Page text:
Success Award Quotes

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It's a funny thing about life, once you begin to take note of the things you are grateful for, you begin to lose sight of the things that you lack.
Germany Kent
How to win in life: 1 work hard 2 complain less 3 listen more 4 try, learn, grow 5 don't let people tell you it cant be done 6 make no excuses
Germany Kent
Advice to my younger self: 1 Start where you are with what you have 2 Try not to hurt other people 3 Take more chances 4 If you fail, keep trying
Germany Kent
Beware of those who criticize you when you deserve some praise for an achievement, for it is they who secretly desire to be worshiped.
Suzy Kassem (Rise Up and Salute the Sun: The Writings of Suzy Kassem)
Beware of those who are bitter, for they will never allow you to enjoy your fruit.
Suzy Kassem (Rise Up and Salute the Sun: The Writings of Suzy Kassem)
Embrace who you are and your divine purpose. Identify the barriers in your life, and develop discipline, courage and the strength to permanently move beyond them, and keep moving forward.
Germany Kent
Would that there were an award for people who come to understand the concept of enough. Good enough. Successful enough. Thin enough. Rich enough. Socially responsible enough. When you have self-respect, you have enough
Gail Sheehy
While I was backstage before presenting the Best New Artist award, I talked to George Strait for a while. He's so incredibly cool. So down-to-earth and funny. I think it should be known that George Strait has an awesome, dry, subtle sense of humor. Then I went back out into the crowd and watched the rest of the show. Keith Urban's new song KILLS ME, it's so good. And when Brad Paisley ran down into the front row and kissed Kimberley's stomach (she's pregnant) before accepting his award, Kellie, my mom, and I all started crying. That's probably the sweetest thing I've ever seen. I thought Kellie NAILED her performance of the song we wrote together "The Best Days of Your Life". I was so proud of her. I thought Darius Rucker's performance RULED, and his vocals were incredible. I'm a huge fan. I love it when I find out that the people who make the music I love are wonderful people. I love Faith Hill and how she always makes everyone in the room feel special. I love Keith Urban, and how he told me he knows every word to "Love Story" (That made my night). I love Nicole Kidman, and her sweet, warm personality. I love how Kenny Chesney always has something hilarious or thoughtful to say. But the real moment that brought on this wave of gratitude was when Shania Twain HERSELF walked up and introduced herself to me. Shania Twain, as in.. The reason I wanted to do this in the first place. Shania Twain, as in.. the most impressive and independent and confident and successful female artist to ever hit country music. She walked up to me and said she wanted to meet me and tell me I was doing a great job. She was so beautiful, guys. She really IS that beautiful. All the while, I was completely star struck. After she walked away, I realized I didn't have my camera. Then I cried. You know, last night made me feel really great about being a country music fan in general. Country music is the place to find reality in music, and reality in the stars who make that music. There's kindness and goodness and....honesty in the people I look up to, and knowing that makes me smile. I'm proud to sing country music, and that has never wavered. The reason for the being.. nights like last night.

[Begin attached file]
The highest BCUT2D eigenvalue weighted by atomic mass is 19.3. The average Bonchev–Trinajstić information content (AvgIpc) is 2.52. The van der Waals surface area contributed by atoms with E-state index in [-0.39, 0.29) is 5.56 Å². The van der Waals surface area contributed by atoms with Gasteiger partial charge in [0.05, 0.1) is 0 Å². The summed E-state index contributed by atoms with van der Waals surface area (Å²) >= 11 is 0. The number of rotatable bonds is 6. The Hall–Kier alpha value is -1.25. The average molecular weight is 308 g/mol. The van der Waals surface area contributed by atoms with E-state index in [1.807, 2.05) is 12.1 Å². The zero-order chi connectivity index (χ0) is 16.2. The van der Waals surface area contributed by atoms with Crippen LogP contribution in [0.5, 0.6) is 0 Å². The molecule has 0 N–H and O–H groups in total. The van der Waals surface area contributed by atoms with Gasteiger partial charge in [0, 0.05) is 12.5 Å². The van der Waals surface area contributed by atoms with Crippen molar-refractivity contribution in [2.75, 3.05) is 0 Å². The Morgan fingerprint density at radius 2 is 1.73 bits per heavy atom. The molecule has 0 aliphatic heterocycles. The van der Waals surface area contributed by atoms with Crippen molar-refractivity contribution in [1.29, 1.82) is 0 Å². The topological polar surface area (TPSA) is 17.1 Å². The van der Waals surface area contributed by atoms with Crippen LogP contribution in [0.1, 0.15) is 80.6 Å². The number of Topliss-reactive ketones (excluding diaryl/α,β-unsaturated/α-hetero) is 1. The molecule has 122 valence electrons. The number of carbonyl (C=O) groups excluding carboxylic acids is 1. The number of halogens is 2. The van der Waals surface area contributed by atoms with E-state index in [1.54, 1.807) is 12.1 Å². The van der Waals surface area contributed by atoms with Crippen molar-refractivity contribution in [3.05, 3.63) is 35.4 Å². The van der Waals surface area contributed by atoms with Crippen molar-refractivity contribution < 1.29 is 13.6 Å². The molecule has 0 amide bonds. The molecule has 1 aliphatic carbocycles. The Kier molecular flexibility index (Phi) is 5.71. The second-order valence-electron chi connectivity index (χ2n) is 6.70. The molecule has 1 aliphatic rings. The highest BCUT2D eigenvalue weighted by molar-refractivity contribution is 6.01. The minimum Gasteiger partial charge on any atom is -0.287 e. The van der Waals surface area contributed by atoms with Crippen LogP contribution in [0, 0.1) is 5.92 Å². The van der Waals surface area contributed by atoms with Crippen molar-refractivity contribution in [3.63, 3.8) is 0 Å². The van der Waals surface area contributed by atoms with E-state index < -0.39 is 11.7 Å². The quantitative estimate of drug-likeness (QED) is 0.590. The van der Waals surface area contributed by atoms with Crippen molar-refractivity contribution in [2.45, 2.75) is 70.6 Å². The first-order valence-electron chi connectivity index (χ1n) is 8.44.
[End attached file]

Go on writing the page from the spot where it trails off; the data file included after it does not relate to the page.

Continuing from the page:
Taylor Swift
There is no shortcut for hard work that leads to effectiveness. You must stay disciplined because most of the work is behind the scenes.
Germany Kent
A tree has roots in the soil yet reaches to the sky. It tells us that in order to aspire we need to be grounded and that no matter how high we go it is from our roots that we draw sustenance. It is a reminder to all of us who have had success that we cannot forget where we came from. It signifies that no matter how powerful we become in government or how many awards we receive, our power and strength and our ability to reach our goals depend on the people, those whose work remain unseen, who are the soil out of which we grow, the shoulders on which we stand
Wangari Maathai
[from the television show,"Evade the Question Time"] At the end of the first round, I will award three points to Mr. Kaine for an excellent nonspecific condemnation, plus one bonus point for blaming the previous government and another for successfully mutating the question to promote the party line. Mr. van de Poste gets a point for a firm rebuttal, but only two points for his condemnation, as he tried to inject an impartial and intelligent observation.
Jasper Fforde (Something Rotten (Thursday Next, #4))
I won’t get upset at you about a mistake. I’ll get upset at you for the next mistake that comes from still thinking about the last mistake.” – Doc Rivers "Champions keep playing until they get it right. Then they play more." – Billie Jean King "Athletics are really the foundation of how kids' attitudes are formed and shaped. And that has to work with the coach and the parents." – Herm Edwards “The growth mindset says all of these things can be developed. All – you, your partner, and the relationship – are capable of growth and change.” – Carol Dweck PPPK = 중국 사기꾼 Wickr me → weedsosa ▶ 수입 떨판매(그라인드X , Bud only) ▶ 매 회 세탁 보안지갑 사용 ▶ 비대면 안전구매 ▶ joh86921쩜wixsite쩜컴/weedsosa ▲해외우회서버 안전 사이트(수정하여 주소창에 접속해주세요.)▲ Do not be anxious about tomorrow, for tomorrow will be anxious for itself. Let the day's own trouble be sufficient for the day. -Jesus Christ- “Part of being a champ is acting like a champ. You have to learn how to win and not run away when you lose.” – Nancy Kerrigan "Either find a way to succeed or make one." – Suzie Hoyt, Double-Goal Coach® Award Winner, 2017 "Failure happens all the time. It happens every day in practice. What makes you better is how you react to it." – Mia Hamm “Strive not to be a success, but rather to be of value.” – Albert Einstein